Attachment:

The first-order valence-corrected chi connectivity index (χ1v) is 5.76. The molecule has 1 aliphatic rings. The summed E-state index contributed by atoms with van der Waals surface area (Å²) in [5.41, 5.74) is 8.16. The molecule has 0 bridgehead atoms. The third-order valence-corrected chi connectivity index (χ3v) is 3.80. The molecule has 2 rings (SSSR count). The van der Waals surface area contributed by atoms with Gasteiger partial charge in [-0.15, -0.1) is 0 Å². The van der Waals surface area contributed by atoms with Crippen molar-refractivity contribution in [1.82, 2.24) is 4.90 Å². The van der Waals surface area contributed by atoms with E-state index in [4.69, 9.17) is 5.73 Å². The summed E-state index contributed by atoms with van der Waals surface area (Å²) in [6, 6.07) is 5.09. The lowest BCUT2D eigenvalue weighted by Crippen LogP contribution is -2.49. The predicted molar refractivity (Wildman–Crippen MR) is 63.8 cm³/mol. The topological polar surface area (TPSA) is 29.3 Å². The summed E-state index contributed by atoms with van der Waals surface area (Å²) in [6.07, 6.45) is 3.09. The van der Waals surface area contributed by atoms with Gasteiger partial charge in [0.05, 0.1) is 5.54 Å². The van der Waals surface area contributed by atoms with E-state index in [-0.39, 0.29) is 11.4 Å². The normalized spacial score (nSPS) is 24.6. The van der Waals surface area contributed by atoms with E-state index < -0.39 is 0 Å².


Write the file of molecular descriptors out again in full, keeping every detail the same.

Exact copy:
The first-order valence-corrected chi connectivity index (χ1v) is 5.76. The molecule has 1 aliphatic rings. The summed E-state index contributed by atoms with van der Waals surface area (Å²) in [5.41, 5.74) is 8.16. The molecule has 0 bridgehead atoms. The third-order valence-corrected chi connectivity index (χ3v) is 3.80. The molecule has 2 rings (SSSR count). The van der Waals surface area contributed by atoms with Gasteiger partial charge in [-0.15, -0.1) is 0 Å². The van der Waals surface area contributed by atoms with Crippen molar-refractivity contribution in [1.82, 2.24) is 4.90 Å². The van der Waals surface area contributed by atoms with E-state index in [4.69, 9.17) is 5.73 Å². The summed E-state index contributed by atoms with van der Waals surface area (Å²) in [6, 6.07) is 5.09. The lowest BCUT2D eigenvalue weighted by Crippen LogP contribution is -2.49. The predicted molar refractivity (Wildman–Crippen MR) is 63.8 cm³/mol. The topological polar surface area (TPSA) is 29.3 Å². The summed E-state index contributed by atoms with van der Waals surface area (Å²) in [6.07, 6.45) is 3.09. The van der Waals surface area contributed by atoms with Gasteiger partial charge in [0.05, 0.1) is 5.54 Å². The van der Waals surface area contributed by atoms with E-state index in [-0.39, 0.29) is 11.4 Å². The normalized spacial score (nSPS) is 24.6. The van der Waals surface area contributed by atoms with E-state index < -0.39 is 0 Å².